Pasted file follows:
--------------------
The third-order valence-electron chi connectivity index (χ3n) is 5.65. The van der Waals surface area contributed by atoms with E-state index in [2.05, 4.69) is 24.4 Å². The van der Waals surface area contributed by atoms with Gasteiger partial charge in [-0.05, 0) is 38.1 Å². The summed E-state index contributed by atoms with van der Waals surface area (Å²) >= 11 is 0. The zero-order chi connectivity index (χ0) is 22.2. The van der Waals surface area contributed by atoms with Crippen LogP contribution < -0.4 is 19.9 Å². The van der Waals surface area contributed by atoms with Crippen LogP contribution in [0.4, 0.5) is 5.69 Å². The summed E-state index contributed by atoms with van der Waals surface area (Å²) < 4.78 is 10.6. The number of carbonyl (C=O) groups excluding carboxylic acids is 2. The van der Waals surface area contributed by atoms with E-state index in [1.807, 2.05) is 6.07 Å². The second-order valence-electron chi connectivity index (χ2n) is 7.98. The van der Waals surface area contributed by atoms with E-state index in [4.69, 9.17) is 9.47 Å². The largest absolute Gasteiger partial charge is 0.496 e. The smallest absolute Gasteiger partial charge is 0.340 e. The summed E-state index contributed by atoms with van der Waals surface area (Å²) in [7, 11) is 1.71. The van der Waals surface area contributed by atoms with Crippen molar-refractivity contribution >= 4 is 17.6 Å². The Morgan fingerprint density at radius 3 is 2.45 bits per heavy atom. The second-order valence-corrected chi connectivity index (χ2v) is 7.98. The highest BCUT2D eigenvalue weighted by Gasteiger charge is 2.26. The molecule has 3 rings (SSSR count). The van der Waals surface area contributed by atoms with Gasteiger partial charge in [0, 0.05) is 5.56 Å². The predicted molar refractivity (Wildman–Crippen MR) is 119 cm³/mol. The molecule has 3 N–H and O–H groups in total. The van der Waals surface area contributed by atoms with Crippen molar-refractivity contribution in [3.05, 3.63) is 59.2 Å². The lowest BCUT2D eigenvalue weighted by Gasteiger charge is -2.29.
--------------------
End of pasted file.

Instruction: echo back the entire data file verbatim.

The third-order valence-electron chi connectivity index (χ3n) is 5.65. The van der Waals surface area contributed by atoms with E-state index in [2.05, 4.69) is 24.4 Å². The van der Waals surface area contributed by atoms with Gasteiger partial charge in [-0.05, 0) is 38.1 Å². The summed E-state index contributed by atoms with van der Waals surface area (Å²) >= 11 is 0. The zero-order chi connectivity index (χ0) is 22.2. The van der Waals surface area contributed by atoms with Crippen LogP contribution < -0.4 is 19.9 Å². The van der Waals surface area contributed by atoms with Crippen LogP contribution in [0.4, 0.5) is 5.69 Å². The summed E-state index contributed by atoms with van der Waals surface area (Å²) < 4.78 is 10.6. The number of carbonyl (C=O) groups excluding carboxylic acids is 2. The van der Waals surface area contributed by atoms with E-state index in [1.807, 2.05) is 6.07 Å². The second-order valence-electron chi connectivity index (χ2n) is 7.98. The van der Waals surface area contributed by atoms with E-state index in [4.69, 9.17) is 9.47 Å². The largest absolute Gasteiger partial charge is 0.496 e. The smallest absolute Gasteiger partial charge is 0.340 e. The summed E-state index contributed by atoms with van der Waals surface area (Å²) in [7, 11) is 1.71. The van der Waals surface area contributed by atoms with Crippen molar-refractivity contribution >= 4 is 17.6 Å². The Morgan fingerprint density at radius 3 is 2.45 bits per heavy atom. The second-order valence-corrected chi connectivity index (χ2v) is 7.98. The highest BCUT2D eigenvalue weighted by Gasteiger charge is 2.26. The molecule has 3 rings (SSSR count). The van der Waals surface area contributed by atoms with Gasteiger partial charge in [0, 0.05) is 5.56 Å². The predicted molar refractivity (Wildman–Crippen MR) is 119 cm³/mol. The molecule has 3 N–H and O–H groups in total. The van der Waals surface area contributed by atoms with Crippen molar-refractivity contribution in [3.05, 3.63) is 59.2 Å². The lowest BCUT2D eigenvalue weighted by Gasteiger charge is -2.29.